A Song of Songs, Park Theatre, stage review: ‘Entertaining and eye-opening’

Ofra Daniel in A Song of Songs. Photograph: Pamela Raith

Did you know that the Tanakh (Hebrew Bible) has an erotic section of poems supposedly written by King Solomon?

Maybe you did, you clever thing, but I certainly didn’t.

The production giving life to this holy book, A Song of Songs, is making its UK premiere at the Park Theatre – educating, entertaining, and opening eyes as it goes.

Let’s jump in place and time a little from 10th-century Jerusalem to San Francisco in 2017.

Ofra Daniel – writer, director, composer, and lead actress (we’ll come onto that later) – stages a musical reinterpretation of the ancient love poems.

She interweaves Klezmer, Flamenco, and Middle Eastern styles, and wins the San Francisco Critics Award for best new production.

Now the show is here, crash-landing in Finsbury Park. Quite a journey through space and time, isn’t it?

The raunchy, rhapsodic nature of the original text is perspective-shaking, but the music is like a drink of sweet nectar, like the swaying of Lebanese cedars, like… you can see how easily influenced I am.

Composer Lior Ben-Hur, in partnership with Daniel, Ali Paris and Yuval Ron, has created an auditory sensation.

On the rather plain stage, we have Ramón Ruiz plucking away on lead flamenco guitar, Daniel Gouly’s wailing clarinet, Amy Price’s skittering Klezmer violin, Ant Romero (percussionist) and Ashley Blasse (upright bass) providing skeletal support.

Even as the audience files into the space, they jam and improvise, letting us know we are in good and quick-moving hands.

The mix of Spain, Middle East, and Klezmer provides a folky score with blast, soul, and tenderness. Songs are in a mix of English and Hebrew and range from gossipingly comic to eye-wateringly sad.

Story- and acting-wise, there are glinting pomegranate seeds in this tabbouleh.

The tale follows Tirzah in her search for the meaning of both love and herself.

Pressured by her family into an arranged marriage, she chafes and yearns for escape, only to find it in a mysterious letter writer (no spoilers, but think biblical catfish).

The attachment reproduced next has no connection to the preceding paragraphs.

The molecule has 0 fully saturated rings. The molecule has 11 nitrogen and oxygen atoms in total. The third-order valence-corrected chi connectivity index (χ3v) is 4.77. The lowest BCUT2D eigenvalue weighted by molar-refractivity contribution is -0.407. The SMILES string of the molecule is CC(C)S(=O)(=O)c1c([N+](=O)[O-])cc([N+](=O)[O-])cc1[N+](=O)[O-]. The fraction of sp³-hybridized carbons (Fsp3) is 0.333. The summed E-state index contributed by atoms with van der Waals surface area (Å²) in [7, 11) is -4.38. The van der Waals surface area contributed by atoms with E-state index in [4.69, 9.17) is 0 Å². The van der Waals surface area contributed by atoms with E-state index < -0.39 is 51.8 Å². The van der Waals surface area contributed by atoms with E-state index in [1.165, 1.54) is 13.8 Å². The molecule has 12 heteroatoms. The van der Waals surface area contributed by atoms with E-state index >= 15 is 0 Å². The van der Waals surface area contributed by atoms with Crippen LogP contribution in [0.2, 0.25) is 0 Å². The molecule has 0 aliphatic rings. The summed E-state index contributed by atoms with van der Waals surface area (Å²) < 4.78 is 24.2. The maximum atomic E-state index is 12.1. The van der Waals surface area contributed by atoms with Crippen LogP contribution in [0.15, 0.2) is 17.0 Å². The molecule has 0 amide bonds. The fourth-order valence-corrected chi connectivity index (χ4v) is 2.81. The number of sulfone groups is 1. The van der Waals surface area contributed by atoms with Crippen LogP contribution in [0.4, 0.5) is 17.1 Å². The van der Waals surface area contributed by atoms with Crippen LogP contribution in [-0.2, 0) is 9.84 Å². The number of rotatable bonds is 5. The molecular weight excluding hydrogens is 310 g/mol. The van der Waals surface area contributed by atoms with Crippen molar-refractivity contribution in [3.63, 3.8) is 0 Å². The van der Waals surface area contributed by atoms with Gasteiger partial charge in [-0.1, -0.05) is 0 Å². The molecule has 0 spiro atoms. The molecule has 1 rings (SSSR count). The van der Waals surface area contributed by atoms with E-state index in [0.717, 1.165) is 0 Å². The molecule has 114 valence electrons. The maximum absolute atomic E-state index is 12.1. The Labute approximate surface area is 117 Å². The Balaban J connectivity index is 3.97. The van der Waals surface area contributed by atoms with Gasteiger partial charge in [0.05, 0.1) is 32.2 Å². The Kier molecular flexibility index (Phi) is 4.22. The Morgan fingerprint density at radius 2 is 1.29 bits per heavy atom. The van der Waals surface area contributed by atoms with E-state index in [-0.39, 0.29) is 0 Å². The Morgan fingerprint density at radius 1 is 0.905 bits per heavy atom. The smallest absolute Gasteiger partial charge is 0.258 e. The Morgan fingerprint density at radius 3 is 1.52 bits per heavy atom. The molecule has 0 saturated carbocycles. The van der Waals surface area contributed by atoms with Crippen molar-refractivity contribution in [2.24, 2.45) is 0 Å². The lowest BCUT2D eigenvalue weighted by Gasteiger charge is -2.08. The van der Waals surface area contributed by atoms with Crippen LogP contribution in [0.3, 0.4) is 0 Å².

Matthew Woodyatt is her fisherman husband, as well as a father and narrator, and what a formidable set of pipes he has.

Joaquin Pedro Valdes is the distant lover, with sex appeal flowing like the Nile, also multi-rolling as an aunt with comic chutzpah.

Laurel Dougall, Rebecca Giacopazzi, Shira Kravitz, and Ashleigh Schuman (in her amazing musical theatre debut) are the bitchy wives of Jerusalem and various family members.

An original chorus in the poems, the energy and scarf-swishing choreography keep the piece buzzing, like barbed words darting around the parched courtyards of the ancient city.

When it works, we get elements of Fiddler On The Roof (but not quite as good), Prince of Egypt (arguably better), and, in the bluer moments, Hadestown (again, a tough comparison).

Now it can’t all be golden sun rays, can it?

The fly in the ointment is also its creator, so I’ll tread carefully.

Daniel, bringing together a radiating and diverse range of talent, has a bright eye for a good story and clever interpretation.

But with so many strings overloading her bow, some snap, especially the incredibly demanding role of Tirzah.

Stepping back and allowing another actress to focus completely on the role would have massively improved the piece, and given Daniel more space to focus on directing.

Perhaps this would also allow her and Marina Paz to come up with a more imaginative set. Grey boxes and a couple of vines do not the great city of Jerusalem make.

However, Paz’s gauzy and luminous costumes almost make up for this in their rich embroidery and tassels.

The play does, though, remind us of the breadth of religious literature, the commonality of human sexual experience, and the importance of cross-border collaboration.

If you want to get hot under the collar this summer, but also feel particularly righteous while doing it, A Song of Songs is the Abrahamic party for you.

A Song of Songs runs until 15 June at Park Theatre.